Great. Well, let’s talk about what that budget looks like then. Once you get the LLC set up in the bank account, what are some things that your small business budget should include?

I think the major … Let me come at this a little bit different way. When I think about the advantage of buying a website as opposed to building a website is that you have … Pretty much you’re not coming at something from a position of having a total unknown. You have a functioning website where you can pretty much look generally over the last couple of years and look at what the cash flows look like.

You should have a fairly good financial budget and financial expectations. If you’ve kept the cushion, that I suggested that you keep, you should feel pretty good. After a period of time you should get a little bit comfortable in terms of how the site is progressing, what you’re experiencing and any kind of unusual expenses.

Over some period of time you’re going to see opportunities. Rule one, number one that I have is invest in yourself and I want people to continue to invest in themselves after they purchase a website. You will change how you invest in yourself from pre website purchase to post website purchase. You will have things that you’re going to invest in that are probably more technical and more specific than when you’re in the information gathering phase.

It’s going to continue to be books, courses, seminars, coaching that you’re going to purchase. You’ll be doing that pre website purchase but still be doing that post website purchase, you probably just change the level of technical expertise you’ll get. I can tell you that we’ve actually even put trips and run trips, family trips through our LLC.

We might go visit a supplier on the trip and our accountant says, look, some part of that trip should be dedicated towards your business expense and that’s a wonderful way to not only meet a supplier, but have it be tax deductible. Again, it’s not free money, but it’s money that after taxes, make sense to invest.

Those are some of the things that you can do with this strategy that … Particularly when you combine this with buying a website as opposed to building a website. You should have a fairly good feeling for how the website is performing and the final piece of this is after some period of time you’ve got excess cash that you want to invest and I have some thoughts on how you want to do that too.

Okay, great. Here on this podcast, we really focus on focusing on the physical goods, e-commerce. What are some of the specific things you have to budget for when you’re working in the physical goods?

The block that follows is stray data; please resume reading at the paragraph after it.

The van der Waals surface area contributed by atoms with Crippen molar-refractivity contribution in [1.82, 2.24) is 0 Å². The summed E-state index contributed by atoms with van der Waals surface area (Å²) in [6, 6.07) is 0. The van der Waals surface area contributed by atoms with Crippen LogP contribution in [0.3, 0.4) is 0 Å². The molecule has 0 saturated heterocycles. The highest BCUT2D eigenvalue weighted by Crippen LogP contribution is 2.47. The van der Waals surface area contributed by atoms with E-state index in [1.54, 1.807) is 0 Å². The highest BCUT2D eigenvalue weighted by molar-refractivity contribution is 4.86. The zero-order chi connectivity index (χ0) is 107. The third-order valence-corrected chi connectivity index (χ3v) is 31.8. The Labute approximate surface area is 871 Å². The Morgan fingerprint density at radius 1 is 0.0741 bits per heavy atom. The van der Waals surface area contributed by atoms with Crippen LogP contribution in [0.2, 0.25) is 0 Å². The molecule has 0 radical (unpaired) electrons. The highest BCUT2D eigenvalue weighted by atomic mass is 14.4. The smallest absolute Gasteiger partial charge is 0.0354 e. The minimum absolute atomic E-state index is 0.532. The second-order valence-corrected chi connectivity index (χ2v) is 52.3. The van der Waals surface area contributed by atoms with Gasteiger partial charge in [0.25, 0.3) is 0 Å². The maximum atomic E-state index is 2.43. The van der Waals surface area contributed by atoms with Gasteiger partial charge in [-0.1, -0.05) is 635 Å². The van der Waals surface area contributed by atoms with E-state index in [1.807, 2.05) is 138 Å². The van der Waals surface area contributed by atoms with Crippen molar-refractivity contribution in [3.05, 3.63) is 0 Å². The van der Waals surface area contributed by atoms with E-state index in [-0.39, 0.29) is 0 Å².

Well, the basic activity chain and physical goods e-commerce is that there are supplier relations that have to be managed. There’s website operations that have to be managed and there’s customer service that has to be managed and you either do those things or you hire people to do those things. The margins in drop shipping and physical store commerce are eight to 15 or 16 percent or something like that. The great percent, the great bulk of the margins, excuse me, great bulk of the costs come from fulfilling customer orders.

The cost of the technology is not expensive. Whether you’re on the Shopify platform, or the big commerce platform, that’s not a big deal. If you’re in expansion mode and you’re hiring developers, that’s something that’s discretionary. You can upload product, you can hire people to do that.

Most people would outsource paid traffic. That’s a fee that you’re going to want to take on. I mentioned that once you’ve gotten to the point where you’re comfortable, then you’ve got some flexibility to invest the cushion. The question is, how should you invest the cushion? My two suggestions for people that do get comfortable or once they get comfortable is first, once you’re at this steady state, in this study state comfort zone, is to invest in and hire an outsource worker. That’s my number one recommendation.

It’s really a must to succeed. If you’re a career professional, you’re going to have to learn how to use talented people. You’re going to start with experts. You’re going to start with people that do pay track, you’re going to have people that do technical things like web related stuff, product uploading. But really what you want to do is get out of the day to day stuff and hire a virtual assistant.

What you’re going to do is create now a library of SOPs, standard operating procedures and processes that someone can follow and that you are going to continue to revise and update. This is going to give you leverage on your time and you’re going to go from being the owner manager to being the chairman, overseeing what’s going on, or the chairman CEO as opposed to the CEO manager.

That would be the first thing that I would do, is to look at outsource workers, first very specialized, secondly, virtual assistants. Then finally, and I think this is something that will be later down the road, is to invest in the site itself specifically in content to make your site better. Make it more attractive for people who are visiting your site, where you can engage people, you can become a trusted authority and provide people with more information.

We have a session coming up in a couple of podcasts for now where we’re going to talk specifically about how to invest in your website. We’ll cover more things. Talk about that. Those are my high level thoughts.

Okay, great. When you do work with physical goods and you’re shipping them, there’s that issue of how do you handle returns or damaged goods and how do you budget for that? What are your thoughts on that?